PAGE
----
Anderson makes the point that in order to motorize the 14th Companies of Infantry Regiments and the Infantry Panzer Jaeger Abteilung for Op Barbarossa, the Germans had to draw on stocks of captured British and French trucks as gun tractors for the 3.7 cm Pak. These were light trucks around 15cwt. You can't yoke two 15 cwt trucks to make one 3 ton gun tractor. I doubt that the Germans had enough heavy trucks to motorise their 15 cm guns and howitzers. They had enough problems with the mobility and serviceability of their light gun tractors.

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Re: German use of Artillery.

Post by tigre » 03 Jan 2024 14:50

Thanks for your interesting comments :wink:. Cheers. Raúl M 8-).

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Re: German use of Artillery.

Post by Cult Icon » 03 Jan 2024 15:19

Art wrote:
03 Jan 2024 12:40

"Effectiveness" is a vague concept when no clear criteria are present. I would say in terms of casualties inflicted per a round of ammunition the German artillery in Normandy was seemingly more effective then allied. And in general superiority of Western Allies in ammunition expenditure should be constantly kept in mind. Still they needed super-heavy aerial bombing to undertake breakthrough like in "Cobra", which indicates that artillery strength was deemed insifficient somewhat.
Notable given the casualty ratio in normandy was just 1.5 to 1 in favor of the Allied, while German reports & postwar FMS talk of "10 to 1" superiority of shells. It would seem that the casualty ratio should have been closer to the ratio of shell-fire.

US accounts tend to focus on the effect of German mortars, as they were not easy to target with counter-battery fire. The counter-battery fire was directed at German guns. So it seems likely that German mortars inflicted more casualties on the Allies than German Artillery.

I recall Thoholte also comments that the Allies were wasteful of shells, shooting at nothing. A possibility is that it was overabundance of shells combined with inexperience, and then bad habits reinforced this practice. This sentiment also appears among other German officers but they note at the incredible and paralyzing effect of suppressive and destructive fire missions.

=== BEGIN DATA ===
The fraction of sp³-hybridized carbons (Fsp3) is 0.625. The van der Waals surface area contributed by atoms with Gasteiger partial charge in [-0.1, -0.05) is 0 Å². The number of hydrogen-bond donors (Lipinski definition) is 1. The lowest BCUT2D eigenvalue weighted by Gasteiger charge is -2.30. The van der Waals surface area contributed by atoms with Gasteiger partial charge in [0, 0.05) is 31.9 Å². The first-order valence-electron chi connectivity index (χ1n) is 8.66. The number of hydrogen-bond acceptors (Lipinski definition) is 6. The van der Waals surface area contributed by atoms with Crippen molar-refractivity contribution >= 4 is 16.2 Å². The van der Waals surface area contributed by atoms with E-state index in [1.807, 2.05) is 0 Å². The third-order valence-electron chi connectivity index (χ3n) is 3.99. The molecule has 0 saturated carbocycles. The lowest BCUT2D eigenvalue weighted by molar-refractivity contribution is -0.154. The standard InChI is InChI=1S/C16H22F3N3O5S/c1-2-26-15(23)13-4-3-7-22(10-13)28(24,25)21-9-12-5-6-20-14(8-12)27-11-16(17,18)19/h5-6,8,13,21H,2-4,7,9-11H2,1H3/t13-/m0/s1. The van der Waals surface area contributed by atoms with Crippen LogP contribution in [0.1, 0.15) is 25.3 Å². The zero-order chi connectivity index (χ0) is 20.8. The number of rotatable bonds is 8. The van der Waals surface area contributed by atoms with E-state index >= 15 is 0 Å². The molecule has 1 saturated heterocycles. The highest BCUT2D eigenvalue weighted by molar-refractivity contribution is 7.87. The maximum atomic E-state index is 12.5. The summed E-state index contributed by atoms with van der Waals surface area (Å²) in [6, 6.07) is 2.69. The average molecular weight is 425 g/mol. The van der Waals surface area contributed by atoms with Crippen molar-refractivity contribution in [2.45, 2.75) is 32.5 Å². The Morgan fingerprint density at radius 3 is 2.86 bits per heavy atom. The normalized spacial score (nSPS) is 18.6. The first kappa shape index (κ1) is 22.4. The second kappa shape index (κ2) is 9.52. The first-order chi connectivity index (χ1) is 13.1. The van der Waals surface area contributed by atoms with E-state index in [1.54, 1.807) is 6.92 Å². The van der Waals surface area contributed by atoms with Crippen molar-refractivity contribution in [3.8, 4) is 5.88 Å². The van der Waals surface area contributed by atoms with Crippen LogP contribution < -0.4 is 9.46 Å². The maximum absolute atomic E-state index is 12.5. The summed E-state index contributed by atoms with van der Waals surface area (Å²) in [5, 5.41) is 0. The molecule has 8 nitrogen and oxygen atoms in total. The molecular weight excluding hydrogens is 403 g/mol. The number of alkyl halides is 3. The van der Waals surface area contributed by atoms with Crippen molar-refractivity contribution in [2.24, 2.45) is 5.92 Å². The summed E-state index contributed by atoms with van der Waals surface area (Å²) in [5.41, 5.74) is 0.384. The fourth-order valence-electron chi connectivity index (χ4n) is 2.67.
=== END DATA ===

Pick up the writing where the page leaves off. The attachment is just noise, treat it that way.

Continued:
As far as operational fires go, the massive work of German Air Fleets and Air Corps on the Eastern Front substituted for this, but were not available in Normandy as half of the few hundred sorties would fail as they launched as they would get intercepted by Allied fighters.

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Re: German use of Artillery.

Post by Kurt_S » 04 Jan 2024 01:58

A few points/hypotheses/questions:

1. As most here probably know, the Ostheer's shell supply far exceeded RKKA's.

2. As many know, Germany outproduced the US in art'y ammo in every full year of the war.

3. The US Army had a serious shell crisis during the NWE campaign, owing first to logistics (post-breakout) then to insufficient production (from around October 1944).

4. Given 1-3, I'd hypothesize that much of the German commentary on the supposedly enormous US shell supply reflects the fact that Germany's main ground opponent (RKKA) was shell-poor while the US was better supplied (though not nearly as well supplied as they should have been). Germans were not used to facing artillery support that was akin to their own (in terms of ratio of shells/man). I also recall it being mentioned (can't remember where) that the Germans eventually figured out that US was having a shell shortage. Anecdotal reports by troops are unreliable because (a) any amount of shelling is terrifying for those who haven't faced it (b) those who faced it faced Red Army shelling.

5. Re "effectiveness", do the medical records tell what percentage of casualties were from art'y for each side? If German casualties were more art'y-heavy than US/UK's, this would be relevant to assessing relative effectiveness of US/UK infantry vs. art'y. I wouldn't be surprised if US art'y was more combat effective than German, but that this disparity covered an even greater disparity between respective infantry effectiveness.

Does anybody have summary stats on shell supply to NWE and to OB West, btw? I have archival data on Ostheer ammo supply but not Westheer.